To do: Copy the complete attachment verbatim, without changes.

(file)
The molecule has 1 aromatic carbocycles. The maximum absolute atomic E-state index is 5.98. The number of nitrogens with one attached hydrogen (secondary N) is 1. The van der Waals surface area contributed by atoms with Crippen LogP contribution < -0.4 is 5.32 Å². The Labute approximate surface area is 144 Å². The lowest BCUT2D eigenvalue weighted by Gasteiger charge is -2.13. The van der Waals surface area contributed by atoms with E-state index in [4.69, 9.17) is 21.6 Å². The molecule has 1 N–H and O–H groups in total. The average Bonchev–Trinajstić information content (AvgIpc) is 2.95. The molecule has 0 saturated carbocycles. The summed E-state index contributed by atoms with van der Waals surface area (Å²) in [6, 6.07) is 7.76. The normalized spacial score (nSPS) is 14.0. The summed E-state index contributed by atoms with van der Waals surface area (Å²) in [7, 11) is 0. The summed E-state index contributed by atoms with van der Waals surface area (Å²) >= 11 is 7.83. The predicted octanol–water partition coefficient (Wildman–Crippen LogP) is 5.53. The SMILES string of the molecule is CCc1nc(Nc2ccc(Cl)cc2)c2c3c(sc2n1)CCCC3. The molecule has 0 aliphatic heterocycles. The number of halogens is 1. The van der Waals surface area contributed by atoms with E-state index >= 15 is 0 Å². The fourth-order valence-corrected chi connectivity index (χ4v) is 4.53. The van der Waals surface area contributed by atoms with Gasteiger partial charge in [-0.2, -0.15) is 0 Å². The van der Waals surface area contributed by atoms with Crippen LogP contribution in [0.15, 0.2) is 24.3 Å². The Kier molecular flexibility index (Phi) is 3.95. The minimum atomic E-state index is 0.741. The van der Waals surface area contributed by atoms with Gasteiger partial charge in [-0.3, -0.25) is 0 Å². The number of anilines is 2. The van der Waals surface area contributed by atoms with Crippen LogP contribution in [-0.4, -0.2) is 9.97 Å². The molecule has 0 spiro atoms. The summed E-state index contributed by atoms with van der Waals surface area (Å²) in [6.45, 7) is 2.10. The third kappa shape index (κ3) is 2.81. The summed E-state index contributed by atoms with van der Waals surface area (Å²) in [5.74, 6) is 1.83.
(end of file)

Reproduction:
The molecule has 1 aromatic carbocycles. The maximum absolute atomic E-state index is 5.98. The number of nitrogens with one attached hydrogen (secondary N) is 1. The van der Waals surface area contributed by atoms with Crippen LogP contribution < -0.4 is 5.32 Å². The Labute approximate surface area is 144 Å². The lowest BCUT2D eigenvalue weighted by Gasteiger charge is -2.13. The van der Waals surface area contributed by atoms with E-state index in [4.69, 9.17) is 21.6 Å². The molecule has 1 N–H and O–H groups in total. The average Bonchev–Trinajstić information content (AvgIpc) is 2.95. The molecule has 0 saturated carbocycles. The summed E-state index contributed by atoms with van der Waals surface area (Å²) in [6, 6.07) is 7.76. The normalized spacial score (nSPS) is 14.0. The summed E-state index contributed by atoms with van der Waals surface area (Å²) in [7, 11) is 0. The summed E-state index contributed by atoms with van der Waals surface area (Å²) >= 11 is 7.83. The predicted octanol–water partition coefficient (Wildman–Crippen LogP) is 5.53. The SMILES string of the molecule is CCc1nc(Nc2ccc(Cl)cc2)c2c3c(sc2n1)CCCC3. The molecule has 0 aliphatic heterocycles. The number of halogens is 1. The van der Waals surface area contributed by atoms with E-state index >= 15 is 0 Å². The fourth-order valence-corrected chi connectivity index (χ4v) is 4.53. The van der Waals surface area contributed by atoms with Gasteiger partial charge in [-0.2, -0.15) is 0 Å². The van der Waals surface area contributed by atoms with Crippen LogP contribution in [0.15, 0.2) is 24.3 Å². The Kier molecular flexibility index (Phi) is 3.95. The minimum atomic E-state index is 0.741. The van der Waals surface area contributed by atoms with Gasteiger partial charge in [-0.3, -0.25) is 0 Å². The number of anilines is 2. The van der Waals surface area contributed by atoms with Crippen LogP contribution in [-0.4, -0.2) is 9.97 Å². The molecule has 0 spiro atoms. The summed E-state index contributed by atoms with van der Waals surface area (Å²) in [6.45, 7) is 2.10. The third kappa shape index (κ3) is 2.81. The summed E-state index contributed by atoms with van der Waals surface area (Å²) in [5.74, 6) is 1.83.